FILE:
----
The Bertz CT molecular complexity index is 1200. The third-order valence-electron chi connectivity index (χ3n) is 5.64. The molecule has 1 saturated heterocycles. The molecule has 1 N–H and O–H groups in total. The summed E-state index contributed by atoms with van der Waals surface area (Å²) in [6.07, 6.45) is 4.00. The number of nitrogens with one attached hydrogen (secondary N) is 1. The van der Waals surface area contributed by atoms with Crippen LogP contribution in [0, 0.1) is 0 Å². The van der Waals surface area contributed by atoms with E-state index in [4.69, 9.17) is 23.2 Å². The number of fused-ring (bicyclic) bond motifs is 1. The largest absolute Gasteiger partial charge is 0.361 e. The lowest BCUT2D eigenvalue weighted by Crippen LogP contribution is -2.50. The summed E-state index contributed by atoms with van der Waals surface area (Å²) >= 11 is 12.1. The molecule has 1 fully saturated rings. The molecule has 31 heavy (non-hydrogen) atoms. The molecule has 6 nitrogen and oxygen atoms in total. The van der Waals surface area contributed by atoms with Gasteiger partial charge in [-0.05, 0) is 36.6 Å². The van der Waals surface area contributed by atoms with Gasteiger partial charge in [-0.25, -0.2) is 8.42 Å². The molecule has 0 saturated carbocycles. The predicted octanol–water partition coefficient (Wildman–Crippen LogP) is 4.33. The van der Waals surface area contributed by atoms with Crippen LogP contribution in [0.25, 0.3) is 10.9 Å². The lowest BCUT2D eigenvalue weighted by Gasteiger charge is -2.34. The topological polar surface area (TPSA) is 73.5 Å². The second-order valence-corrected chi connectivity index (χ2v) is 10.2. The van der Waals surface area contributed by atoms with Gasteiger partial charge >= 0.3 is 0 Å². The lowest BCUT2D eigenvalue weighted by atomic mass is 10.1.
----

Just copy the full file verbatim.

The Bertz CT molecular complexity index is 1200. The third-order valence-electron chi connectivity index (χ3n) is 5.64. The molecule has 1 saturated heterocycles. The molecule has 1 N–H and O–H groups in total. The summed E-state index contributed by atoms with van der Waals surface area (Å²) in [6.07, 6.45) is 4.00. The number of nitrogens with one attached hydrogen (secondary N) is 1. The van der Waals surface area contributed by atoms with Crippen LogP contribution in [0, 0.1) is 0 Å². The van der Waals surface area contributed by atoms with E-state index in [4.69, 9.17) is 23.2 Å². The number of fused-ring (bicyclic) bond motifs is 1. The largest absolute Gasteiger partial charge is 0.361 e. The lowest BCUT2D eigenvalue weighted by Crippen LogP contribution is -2.50. The summed E-state index contributed by atoms with van der Waals surface area (Å²) >= 11 is 12.1. The molecule has 1 fully saturated rings. The molecule has 31 heavy (non-hydrogen) atoms. The molecule has 6 nitrogen and oxygen atoms in total. The van der Waals surface area contributed by atoms with Gasteiger partial charge in [-0.05, 0) is 36.6 Å². The van der Waals surface area contributed by atoms with Gasteiger partial charge in [-0.25, -0.2) is 8.42 Å². The molecule has 0 saturated carbocycles. The predicted octanol–water partition coefficient (Wildman–Crippen LogP) is 4.33. The van der Waals surface area contributed by atoms with Crippen LogP contribution in [0.25, 0.3) is 10.9 Å². The lowest BCUT2D eigenvalue weighted by Gasteiger charge is -2.34. The topological polar surface area (TPSA) is 73.5 Å². The second-order valence-corrected chi connectivity index (χ2v) is 10.2. The van der Waals surface area contributed by atoms with Gasteiger partial charge >= 0.3 is 0 Å². The lowest BCUT2D eigenvalue weighted by atomic mass is 10.1.